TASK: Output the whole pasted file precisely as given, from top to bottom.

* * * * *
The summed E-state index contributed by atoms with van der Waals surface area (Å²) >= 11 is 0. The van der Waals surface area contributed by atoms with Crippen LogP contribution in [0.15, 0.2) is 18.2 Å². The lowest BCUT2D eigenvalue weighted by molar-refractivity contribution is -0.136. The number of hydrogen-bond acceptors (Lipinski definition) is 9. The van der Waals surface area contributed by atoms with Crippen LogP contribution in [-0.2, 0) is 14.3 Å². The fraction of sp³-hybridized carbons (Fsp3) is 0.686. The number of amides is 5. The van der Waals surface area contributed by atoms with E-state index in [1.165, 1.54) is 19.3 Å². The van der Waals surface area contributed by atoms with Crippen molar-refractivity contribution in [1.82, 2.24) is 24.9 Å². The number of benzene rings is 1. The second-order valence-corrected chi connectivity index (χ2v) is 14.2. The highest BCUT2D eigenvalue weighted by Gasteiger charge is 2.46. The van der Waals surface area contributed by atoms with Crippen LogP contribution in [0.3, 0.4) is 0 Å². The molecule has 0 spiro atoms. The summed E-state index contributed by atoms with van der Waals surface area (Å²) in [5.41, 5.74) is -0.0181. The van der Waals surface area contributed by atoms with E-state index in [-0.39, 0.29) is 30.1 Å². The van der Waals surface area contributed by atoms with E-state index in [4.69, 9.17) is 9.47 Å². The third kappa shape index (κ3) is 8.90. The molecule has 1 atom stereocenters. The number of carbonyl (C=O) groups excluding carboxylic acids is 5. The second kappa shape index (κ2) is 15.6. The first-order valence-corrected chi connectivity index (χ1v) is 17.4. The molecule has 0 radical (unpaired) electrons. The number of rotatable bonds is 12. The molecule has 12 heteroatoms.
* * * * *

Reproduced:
The summed E-state index contributed by atoms with van der Waals surface area (Å²) >= 11 is 0. The van der Waals surface area contributed by atoms with Crippen LogP contribution in [0.15, 0.2) is 18.2 Å². The lowest BCUT2D eigenvalue weighted by molar-refractivity contribution is -0.136. The number of hydrogen-bond acceptors (Lipinski definition) is 9. The van der Waals surface area contributed by atoms with Crippen LogP contribution in [-0.2, 0) is 14.3 Å². The fraction of sp³-hybridized carbons (Fsp3) is 0.686. The number of amides is 5. The van der Waals surface area contributed by atoms with E-state index in [1.165, 1.54) is 19.3 Å². The van der Waals surface area contributed by atoms with Crippen molar-refractivity contribution in [1.82, 2.24) is 24.9 Å². The number of benzene rings is 1. The second-order valence-corrected chi connectivity index (χ2v) is 14.2. The highest BCUT2D eigenvalue weighted by Gasteiger charge is 2.46. The van der Waals surface area contributed by atoms with Crippen LogP contribution in [0.3, 0.4) is 0 Å². The molecule has 0 spiro atoms. The summed E-state index contributed by atoms with van der Waals surface area (Å²) in [5.41, 5.74) is -0.0181. The van der Waals surface area contributed by atoms with E-state index in [-0.39, 0.29) is 30.1 Å². The van der Waals surface area contributed by atoms with E-state index in [4.69, 9.17) is 9.47 Å². The third kappa shape index (κ3) is 8.90. The molecule has 1 atom stereocenters. The number of carbonyl (C=O) groups excluding carboxylic acids is 5. The second kappa shape index (κ2) is 15.6. The first-order valence-corrected chi connectivity index (χ1v) is 17.4. The molecule has 0 radical (unpaired) electrons. The number of rotatable bonds is 12. The molecule has 12 heteroatoms.